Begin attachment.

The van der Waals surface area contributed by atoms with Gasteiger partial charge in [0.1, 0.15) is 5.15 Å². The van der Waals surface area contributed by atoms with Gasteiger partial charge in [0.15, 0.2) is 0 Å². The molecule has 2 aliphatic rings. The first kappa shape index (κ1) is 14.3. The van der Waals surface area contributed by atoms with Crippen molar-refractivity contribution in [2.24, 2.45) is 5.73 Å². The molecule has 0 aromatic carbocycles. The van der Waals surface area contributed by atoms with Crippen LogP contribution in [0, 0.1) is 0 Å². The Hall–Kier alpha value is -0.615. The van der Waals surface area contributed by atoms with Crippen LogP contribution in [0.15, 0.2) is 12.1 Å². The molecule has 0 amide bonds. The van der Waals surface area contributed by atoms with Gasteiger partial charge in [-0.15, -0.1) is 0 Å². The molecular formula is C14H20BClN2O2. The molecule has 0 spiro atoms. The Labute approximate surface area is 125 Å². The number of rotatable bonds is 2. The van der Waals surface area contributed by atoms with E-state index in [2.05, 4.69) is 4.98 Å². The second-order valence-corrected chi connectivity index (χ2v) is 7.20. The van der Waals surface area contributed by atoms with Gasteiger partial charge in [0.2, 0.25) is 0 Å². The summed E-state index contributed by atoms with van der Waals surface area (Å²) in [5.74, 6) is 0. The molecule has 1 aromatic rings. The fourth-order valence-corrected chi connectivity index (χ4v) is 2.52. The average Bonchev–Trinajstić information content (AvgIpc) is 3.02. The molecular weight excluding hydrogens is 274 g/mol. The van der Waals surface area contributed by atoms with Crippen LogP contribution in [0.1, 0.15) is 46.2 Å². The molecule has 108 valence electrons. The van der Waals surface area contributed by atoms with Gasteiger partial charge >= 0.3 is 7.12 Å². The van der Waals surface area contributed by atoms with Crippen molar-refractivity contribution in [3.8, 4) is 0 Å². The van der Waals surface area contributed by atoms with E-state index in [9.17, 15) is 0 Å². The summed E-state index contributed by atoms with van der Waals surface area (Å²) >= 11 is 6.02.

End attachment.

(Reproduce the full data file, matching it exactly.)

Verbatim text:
The van der Waals surface area contributed by atoms with Gasteiger partial charge in [0.1, 0.15) is 5.15 Å². The van der Waals surface area contributed by atoms with Gasteiger partial charge in [0.15, 0.2) is 0 Å². The molecule has 2 aliphatic rings. The first kappa shape index (κ1) is 14.3. The van der Waals surface area contributed by atoms with Crippen molar-refractivity contribution in [2.24, 2.45) is 5.73 Å². The molecule has 0 aromatic carbocycles. The van der Waals surface area contributed by atoms with Crippen LogP contribution in [0, 0.1) is 0 Å². The Hall–Kier alpha value is -0.615. The van der Waals surface area contributed by atoms with Crippen LogP contribution in [0.15, 0.2) is 12.1 Å². The molecule has 0 amide bonds. The van der Waals surface area contributed by atoms with Gasteiger partial charge in [-0.15, -0.1) is 0 Å². The molecular formula is C14H20BClN2O2. The molecule has 0 spiro atoms. The Labute approximate surface area is 125 Å². The number of rotatable bonds is 2. The van der Waals surface area contributed by atoms with E-state index in [2.05, 4.69) is 4.98 Å². The second-order valence-corrected chi connectivity index (χ2v) is 7.20. The van der Waals surface area contributed by atoms with Gasteiger partial charge in [0.2, 0.25) is 0 Å². The summed E-state index contributed by atoms with van der Waals surface area (Å²) in [5.74, 6) is 0. The molecule has 1 aromatic rings. The fourth-order valence-corrected chi connectivity index (χ4v) is 2.52. The average Bonchev–Trinajstić information content (AvgIpc) is 3.02. The molecular weight excluding hydrogens is 274 g/mol. The van der Waals surface area contributed by atoms with Crippen LogP contribution in [0.1, 0.15) is 46.2 Å². The molecule has 108 valence electrons. The van der Waals surface area contributed by atoms with Gasteiger partial charge >= 0.3 is 7.12 Å². The van der Waals surface area contributed by atoms with Crippen molar-refractivity contribution in [3.8, 4) is 0 Å². The van der Waals surface area contributed by atoms with E-state index in [9.17, 15) is 0 Å². The summed E-state index contributed by atoms with van der Waals surface area (Å²) >= 11 is 6.02.